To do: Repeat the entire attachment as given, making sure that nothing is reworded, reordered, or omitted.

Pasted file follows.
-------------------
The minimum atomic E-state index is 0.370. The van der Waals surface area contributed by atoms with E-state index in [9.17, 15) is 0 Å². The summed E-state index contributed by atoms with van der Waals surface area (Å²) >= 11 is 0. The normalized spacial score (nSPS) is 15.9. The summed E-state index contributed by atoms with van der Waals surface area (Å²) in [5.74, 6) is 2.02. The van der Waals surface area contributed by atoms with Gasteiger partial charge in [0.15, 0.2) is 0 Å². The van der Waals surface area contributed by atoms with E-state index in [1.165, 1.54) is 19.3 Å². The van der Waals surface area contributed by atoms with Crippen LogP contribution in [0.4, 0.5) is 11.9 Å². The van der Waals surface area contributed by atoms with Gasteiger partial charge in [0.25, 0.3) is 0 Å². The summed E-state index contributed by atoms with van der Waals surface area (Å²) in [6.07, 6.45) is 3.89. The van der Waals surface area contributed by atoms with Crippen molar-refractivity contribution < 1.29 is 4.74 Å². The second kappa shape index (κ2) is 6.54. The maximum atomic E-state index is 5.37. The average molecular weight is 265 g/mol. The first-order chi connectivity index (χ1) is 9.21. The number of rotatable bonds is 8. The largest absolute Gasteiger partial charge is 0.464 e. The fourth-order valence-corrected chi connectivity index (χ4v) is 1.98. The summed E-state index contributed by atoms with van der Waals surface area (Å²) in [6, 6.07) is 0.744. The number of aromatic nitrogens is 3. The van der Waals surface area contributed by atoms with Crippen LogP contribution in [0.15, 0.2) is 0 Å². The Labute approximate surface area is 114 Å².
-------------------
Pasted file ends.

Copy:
The minimum atomic E-state index is 0.370. The van der Waals surface area contributed by atoms with E-state index in [9.17, 15) is 0 Å². The summed E-state index contributed by atoms with van der Waals surface area (Å²) >= 11 is 0. The normalized spacial score (nSPS) is 15.9. The summed E-state index contributed by atoms with van der Waals surface area (Å²) in [5.74, 6) is 2.02. The van der Waals surface area contributed by atoms with Gasteiger partial charge in [0.15, 0.2) is 0 Å². The van der Waals surface area contributed by atoms with E-state index in [1.165, 1.54) is 19.3 Å². The van der Waals surface area contributed by atoms with Crippen LogP contribution in [0.4, 0.5) is 11.9 Å². The van der Waals surface area contributed by atoms with Gasteiger partial charge in [0.25, 0.3) is 0 Å². The summed E-state index contributed by atoms with van der Waals surface area (Å²) in [6.07, 6.45) is 3.89. The van der Waals surface area contributed by atoms with Crippen molar-refractivity contribution < 1.29 is 4.74 Å². The second kappa shape index (κ2) is 6.54. The maximum atomic E-state index is 5.37. The average molecular weight is 265 g/mol. The first-order chi connectivity index (χ1) is 9.21. The number of rotatable bonds is 8. The largest absolute Gasteiger partial charge is 0.464 e. The fourth-order valence-corrected chi connectivity index (χ4v) is 1.98. The summed E-state index contributed by atoms with van der Waals surface area (Å²) in [6, 6.07) is 0.744. The number of aromatic nitrogens is 3. The van der Waals surface area contributed by atoms with Crippen LogP contribution in [0.15, 0.2) is 0 Å². The Labute approximate surface area is 114 Å².